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Part 2 – Decodable readers and tricky words

The decodable book ‘Hetty the Hen’ is covered. Guidance is provided for reading words that use the other five alternative spellings, which are split digraphs. More decodable readers are now available.

 

Part 2: Decodable readers and tricky words

 

When the children can read words that have ‹y› with an /ee/ sound, they are ready for reading the next level of decodable reading books, such as the Yellow Level of Jolly Phonics Readers. Each level of these particular readers has three sets: stories about Inky Mouse and her friends, general fiction, and non-fiction books, which are all decodable. One book is about a hen called Hetty; the ‹y› in Hetty has the /ee/ sound so the children can work the word out by blending the sounds. As in the first level, you can see what the children need to know before asking them to read books in the Yellow Level: the 42 letter sounds and how to blend them in words, the ‹y› with an /ee/ sound, the name of a new character, Phonic the computer, and more tricky words. There are more words on each page now, all of which can be successfully read.

 

By reading this book you can see that, even with restricted decodable vocabulary, the children can be given a good story. It is quite remarkable that with the knowledge of only 43 letter sounds and 12 tricky words the children can confidently read these interesting books. Like the Red Level, at the back there are some ideas for encouraging discussion about the story, with a few comprehension questions and some more thought-provoking questions [story and some comprehension questions read].

 

After ‹y› with an /ee/ sound, the next five alternative spellings have the same sounds as the long vowels, namely /ai, ee, ie, oa, ue/. In the original spellings for these sounds, two letters are needed to make the long vowels and the letters appear next to each other. There is a well-known saying about the vowels: When two vowels go walking, the first does the talking. In the original spellings, there are two vowels and the sound is linked to the first one, but the second vowel influences the first one: if the second vowel were not there the first vowel would usually make its short sound; when it is there it changes the short vowel to the long vowel [demonstration].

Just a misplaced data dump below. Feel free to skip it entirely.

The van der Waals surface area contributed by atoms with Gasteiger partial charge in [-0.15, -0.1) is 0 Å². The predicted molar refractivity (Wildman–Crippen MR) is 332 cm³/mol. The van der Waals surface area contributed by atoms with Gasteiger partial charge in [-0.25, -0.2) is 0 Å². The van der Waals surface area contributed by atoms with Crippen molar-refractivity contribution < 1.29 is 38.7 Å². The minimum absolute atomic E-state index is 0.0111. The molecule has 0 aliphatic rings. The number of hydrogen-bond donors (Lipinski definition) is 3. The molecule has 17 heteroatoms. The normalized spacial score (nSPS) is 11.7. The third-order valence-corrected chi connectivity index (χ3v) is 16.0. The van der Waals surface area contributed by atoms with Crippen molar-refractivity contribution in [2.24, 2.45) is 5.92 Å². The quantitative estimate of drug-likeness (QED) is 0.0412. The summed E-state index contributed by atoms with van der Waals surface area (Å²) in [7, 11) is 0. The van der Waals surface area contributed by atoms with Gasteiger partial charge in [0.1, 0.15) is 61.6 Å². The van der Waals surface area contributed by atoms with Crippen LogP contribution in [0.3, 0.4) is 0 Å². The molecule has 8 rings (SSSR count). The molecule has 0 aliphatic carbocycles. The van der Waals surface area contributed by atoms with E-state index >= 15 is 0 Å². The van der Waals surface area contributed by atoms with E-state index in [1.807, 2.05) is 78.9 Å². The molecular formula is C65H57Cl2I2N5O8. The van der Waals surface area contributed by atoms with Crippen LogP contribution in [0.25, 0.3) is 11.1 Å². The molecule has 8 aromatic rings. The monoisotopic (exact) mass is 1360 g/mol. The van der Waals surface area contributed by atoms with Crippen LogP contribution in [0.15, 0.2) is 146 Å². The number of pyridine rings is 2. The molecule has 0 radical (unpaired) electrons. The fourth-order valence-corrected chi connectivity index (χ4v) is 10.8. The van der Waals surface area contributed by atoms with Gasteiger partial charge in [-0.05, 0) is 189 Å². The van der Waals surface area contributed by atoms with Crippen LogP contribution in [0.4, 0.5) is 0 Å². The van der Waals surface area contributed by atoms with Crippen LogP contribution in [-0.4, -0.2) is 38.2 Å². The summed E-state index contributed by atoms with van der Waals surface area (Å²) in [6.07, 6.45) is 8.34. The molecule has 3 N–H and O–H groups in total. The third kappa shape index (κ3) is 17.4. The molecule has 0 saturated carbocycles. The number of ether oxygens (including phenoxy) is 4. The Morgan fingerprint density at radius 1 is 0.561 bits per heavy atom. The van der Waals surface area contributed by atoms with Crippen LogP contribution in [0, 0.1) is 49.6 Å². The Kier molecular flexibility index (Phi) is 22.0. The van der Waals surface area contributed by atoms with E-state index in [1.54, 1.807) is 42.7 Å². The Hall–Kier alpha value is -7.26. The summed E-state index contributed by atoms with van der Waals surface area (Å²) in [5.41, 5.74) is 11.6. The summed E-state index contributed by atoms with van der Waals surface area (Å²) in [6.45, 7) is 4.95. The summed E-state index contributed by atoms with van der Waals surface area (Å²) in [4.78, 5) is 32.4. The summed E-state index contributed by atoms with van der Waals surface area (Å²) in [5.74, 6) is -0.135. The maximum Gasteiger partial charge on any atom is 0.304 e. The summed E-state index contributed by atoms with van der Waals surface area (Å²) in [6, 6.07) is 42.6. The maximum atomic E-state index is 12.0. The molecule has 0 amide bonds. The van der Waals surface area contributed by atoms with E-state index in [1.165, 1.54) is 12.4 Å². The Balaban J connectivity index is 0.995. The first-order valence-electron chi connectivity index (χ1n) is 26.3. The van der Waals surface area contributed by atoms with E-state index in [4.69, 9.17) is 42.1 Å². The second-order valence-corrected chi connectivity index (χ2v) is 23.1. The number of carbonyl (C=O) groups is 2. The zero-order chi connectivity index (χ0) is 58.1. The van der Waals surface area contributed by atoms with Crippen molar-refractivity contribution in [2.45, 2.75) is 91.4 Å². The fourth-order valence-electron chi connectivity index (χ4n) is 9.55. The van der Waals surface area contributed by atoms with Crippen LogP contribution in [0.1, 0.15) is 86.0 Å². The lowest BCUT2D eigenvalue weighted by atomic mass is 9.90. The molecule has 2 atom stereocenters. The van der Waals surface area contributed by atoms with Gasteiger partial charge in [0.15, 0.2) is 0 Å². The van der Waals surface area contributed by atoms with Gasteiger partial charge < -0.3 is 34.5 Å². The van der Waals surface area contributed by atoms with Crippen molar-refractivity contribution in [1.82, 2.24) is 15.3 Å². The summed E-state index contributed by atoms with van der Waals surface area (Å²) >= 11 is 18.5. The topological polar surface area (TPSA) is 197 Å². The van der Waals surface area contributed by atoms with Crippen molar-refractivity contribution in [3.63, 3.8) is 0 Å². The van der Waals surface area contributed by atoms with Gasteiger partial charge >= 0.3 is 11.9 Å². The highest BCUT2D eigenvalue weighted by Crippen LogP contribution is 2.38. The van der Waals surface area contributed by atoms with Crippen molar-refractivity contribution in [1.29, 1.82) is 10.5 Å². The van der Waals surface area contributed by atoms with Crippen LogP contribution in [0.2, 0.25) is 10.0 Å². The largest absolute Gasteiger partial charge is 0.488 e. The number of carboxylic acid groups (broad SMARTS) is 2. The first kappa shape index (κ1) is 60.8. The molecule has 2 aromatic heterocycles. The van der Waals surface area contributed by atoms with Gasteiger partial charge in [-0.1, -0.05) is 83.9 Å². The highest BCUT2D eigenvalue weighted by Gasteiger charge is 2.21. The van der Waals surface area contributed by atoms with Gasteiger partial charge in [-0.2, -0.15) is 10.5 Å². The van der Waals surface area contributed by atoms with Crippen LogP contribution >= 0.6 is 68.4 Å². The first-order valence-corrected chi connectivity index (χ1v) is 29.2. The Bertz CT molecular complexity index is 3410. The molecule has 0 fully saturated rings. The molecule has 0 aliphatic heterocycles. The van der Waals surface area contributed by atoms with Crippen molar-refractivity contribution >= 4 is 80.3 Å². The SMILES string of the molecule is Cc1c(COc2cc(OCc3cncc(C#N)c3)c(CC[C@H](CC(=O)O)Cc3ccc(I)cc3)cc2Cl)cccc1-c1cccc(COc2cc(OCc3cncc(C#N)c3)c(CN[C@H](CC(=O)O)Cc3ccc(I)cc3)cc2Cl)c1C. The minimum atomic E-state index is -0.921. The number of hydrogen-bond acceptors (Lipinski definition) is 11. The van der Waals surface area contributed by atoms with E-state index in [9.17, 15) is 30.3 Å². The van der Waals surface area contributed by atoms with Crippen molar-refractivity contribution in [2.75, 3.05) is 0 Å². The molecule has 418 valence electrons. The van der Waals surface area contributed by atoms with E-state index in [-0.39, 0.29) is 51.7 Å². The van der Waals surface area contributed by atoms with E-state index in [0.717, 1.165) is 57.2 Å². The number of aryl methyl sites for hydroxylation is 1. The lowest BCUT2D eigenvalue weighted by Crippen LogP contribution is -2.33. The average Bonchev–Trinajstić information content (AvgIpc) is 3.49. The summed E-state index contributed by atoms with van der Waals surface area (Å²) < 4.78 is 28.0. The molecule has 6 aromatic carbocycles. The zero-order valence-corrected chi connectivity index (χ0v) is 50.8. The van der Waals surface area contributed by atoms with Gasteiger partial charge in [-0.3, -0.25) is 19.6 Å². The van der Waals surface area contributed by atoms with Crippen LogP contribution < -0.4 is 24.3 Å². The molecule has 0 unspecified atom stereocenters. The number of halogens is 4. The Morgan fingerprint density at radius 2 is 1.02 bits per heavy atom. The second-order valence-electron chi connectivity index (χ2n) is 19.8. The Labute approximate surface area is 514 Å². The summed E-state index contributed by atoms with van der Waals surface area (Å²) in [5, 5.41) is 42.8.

Similarly, two letters are needed to make the long vowel sounds in the hop- over-‹e› digraphs in Step 4; however, these letters are not next to each other, as can be seen in cake, theme, life, hope, and tube. There is another letter, a consonant, in between the two vowels. Even so, the second vowel influences the first one and changes the sound from a short vowel to a long one. That is why some people refer to words with these split digraphs as magic ‹e› words, where the magic in the ‹e› changes words like hat, hop, win and cub into hate, hope, wine and cube [demonstration].

 

The children need to understand that these words can be blended in exactly the same way as other regular words. The only thing they need to be aware of is something that often happens in phonics: in the word event, for example, the magic comes out of the second vowel and changes the first vowel to an /ee/. But it also says its own sound, /e/, so that the word reads /ee-vent/. The children just need to have plenty of practice at reading words like these, with hop-over-‹e› digraphs.

 

There are 20 new tricky words in Step 4 for the children to learn to read and write:

 

go               no                so              my              one

by              only            old             like              have

live             give           little           down           what

when          why           where          who            which